The Man Who Broke Napoleon's Codes
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History books report -- and rightly so -- that it was the strategic and intelligence-gathering brilliance of the Duke of Wellington (who began his military career as Arthur Wellesley) that culminated in Britain's defeat of Napoleon Bonaparte at Waterloo in 1815. Nearly two hundred years later, many of General Wellesley's subordinates are still remembered for their crucial roles in these historic campaigns. But Lt. Col. George Scovell is not among them.
The Man Who Broke Napoleon's Codes is the story of a man of common birth -- bound, according to the severe social strictures of eighteenth-century England, for the life of a tradesman -- who would in time become his era's most brilliant code-breaker and an officer in Wellesley's army. In an age when officers were drawn almost exclusively from the ranks of the nobility, George Scovell -- an engraver's apprentice -- joined Wellesley in 1809. Scovell provides a fascinating lens through which to view a critical era in military history -- his treacherous rise through the ranks, despite the scorn of his social betters and his presence alongside Wellesley in each of the major European campaigns, from the Iberian Peninsula through Waterloo.
But George Scovell was more than just a participant in those events. Already recognized as a gifted linguist, Scovell would prove a remarkably nimble cryptographer. Encoded military communiqués between Napoleon and his generals, intercepted by the British, were brought to Scovell for his skilled deciphering. As Napoleon's encryption techniques became more sophisticated, Wellesley came to rely ever more on Scovell's genius for this critical intelligence.
In Scovell's lifetime, his role in Britain's greatest military victory was grudgingly acknowledged; but his accomplishments would eventually be credited to others -- including Wellington himself. Scovell's name -- and his contributions -- have been largely overlooked or ignored.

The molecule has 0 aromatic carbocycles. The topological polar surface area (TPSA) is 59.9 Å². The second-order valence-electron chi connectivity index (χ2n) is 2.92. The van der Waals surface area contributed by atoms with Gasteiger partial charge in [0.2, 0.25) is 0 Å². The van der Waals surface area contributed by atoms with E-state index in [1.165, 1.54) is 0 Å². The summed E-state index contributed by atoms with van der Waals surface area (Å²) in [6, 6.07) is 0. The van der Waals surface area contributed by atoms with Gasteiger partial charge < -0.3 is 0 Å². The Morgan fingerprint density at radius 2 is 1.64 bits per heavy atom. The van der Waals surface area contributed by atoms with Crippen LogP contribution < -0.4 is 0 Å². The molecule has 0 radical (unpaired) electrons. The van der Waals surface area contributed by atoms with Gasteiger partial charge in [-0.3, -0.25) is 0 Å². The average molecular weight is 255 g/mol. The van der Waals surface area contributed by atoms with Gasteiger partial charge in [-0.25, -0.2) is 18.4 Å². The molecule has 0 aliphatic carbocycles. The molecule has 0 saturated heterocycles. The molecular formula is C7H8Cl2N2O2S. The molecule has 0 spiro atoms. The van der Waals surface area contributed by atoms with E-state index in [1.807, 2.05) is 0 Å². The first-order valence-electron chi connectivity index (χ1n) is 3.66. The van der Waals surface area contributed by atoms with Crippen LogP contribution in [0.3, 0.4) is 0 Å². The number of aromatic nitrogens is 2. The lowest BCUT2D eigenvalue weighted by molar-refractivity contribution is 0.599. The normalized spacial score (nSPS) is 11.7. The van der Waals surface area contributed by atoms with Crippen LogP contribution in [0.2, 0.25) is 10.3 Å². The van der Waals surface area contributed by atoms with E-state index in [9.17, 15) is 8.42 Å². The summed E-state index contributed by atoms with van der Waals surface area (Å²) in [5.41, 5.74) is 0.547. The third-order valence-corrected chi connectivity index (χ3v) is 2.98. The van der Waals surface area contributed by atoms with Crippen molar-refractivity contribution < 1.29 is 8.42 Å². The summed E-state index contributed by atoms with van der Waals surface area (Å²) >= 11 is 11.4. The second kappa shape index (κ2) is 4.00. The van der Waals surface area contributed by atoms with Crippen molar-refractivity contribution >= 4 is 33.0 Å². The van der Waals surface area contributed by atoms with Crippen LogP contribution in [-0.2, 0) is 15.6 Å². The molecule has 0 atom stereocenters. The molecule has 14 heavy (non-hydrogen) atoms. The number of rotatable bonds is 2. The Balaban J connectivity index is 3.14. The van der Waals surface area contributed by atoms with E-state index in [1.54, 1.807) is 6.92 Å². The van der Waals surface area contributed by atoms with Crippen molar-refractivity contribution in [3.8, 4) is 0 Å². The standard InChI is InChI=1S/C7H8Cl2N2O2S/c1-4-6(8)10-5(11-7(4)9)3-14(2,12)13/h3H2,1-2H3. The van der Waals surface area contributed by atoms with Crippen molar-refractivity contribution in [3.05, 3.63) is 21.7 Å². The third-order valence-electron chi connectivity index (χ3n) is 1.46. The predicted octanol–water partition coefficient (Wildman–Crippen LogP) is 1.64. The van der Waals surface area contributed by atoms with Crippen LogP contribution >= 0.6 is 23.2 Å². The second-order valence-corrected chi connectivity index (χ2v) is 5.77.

The Man Who Broke Napoleon's Codes tells the fascinating story of the early days of cryptology, re-creates the high drama of some of Europe's most remarkable military campaigns, and restores the mantle of hero to a man heretofore forgotten by history.
repeatedly ejaculating, ‘Oh! how sad it is for a general of hussars to be taken by a Friar! Yet Frenchman-like he met all our advances with the greatest frankness and candour.” Stewart remarked in his later history of the war that the French captive had been carrying important dispatches. Whether he discovered this at the time of their melancholy conversation but could not induce the Spanish to part with them, or whether he did not even think to ask, is unclear. What is certain is that he
trip took him eastward, through a copse of pygmy oaks and dense brush, across the stream that the locals called the ribiera del campo, and then atop the little tor that stood just to the east of it. There was patchy mist in the hollows, and as Brotherton arrived with the celebrated guerrilla at his side a nighttime chorus of bull frogs was giving way to the avian one of dawn. The small Spanish camp was already stirring into life that morning. While maintaining professional courtesies, Brotherton
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base at Seville. Ballasteros was a typical fighting patriot whose faith in his own operations was inexhaustable, despite a catalogue of routs, drubbings and débandades. With a few thousand men, he would happily march around the south, causing nervous French governors in their outlying garrisons to panic and raise the alarm left, right, and center. Wellington’s underlying assumption in planning these diversions was that if neither Marshal Marmont nor Marshal Soult wanted to take risks already, a
between Joseph and Dorsenne after Napoleon transferred the command of his armies. Dorsenne was refusing to cooperate with any orders coming from Madrid. Whether by oversight or by some game of divide et impera* Berthier’s instructions to the two men had been different. The notice of the transfer of command sent to Joseph had included Dorsenne and his Army of the North, but the general himself had received no such order. Indeed, Napoleon’s note to Berthier prompting the change had not mentioned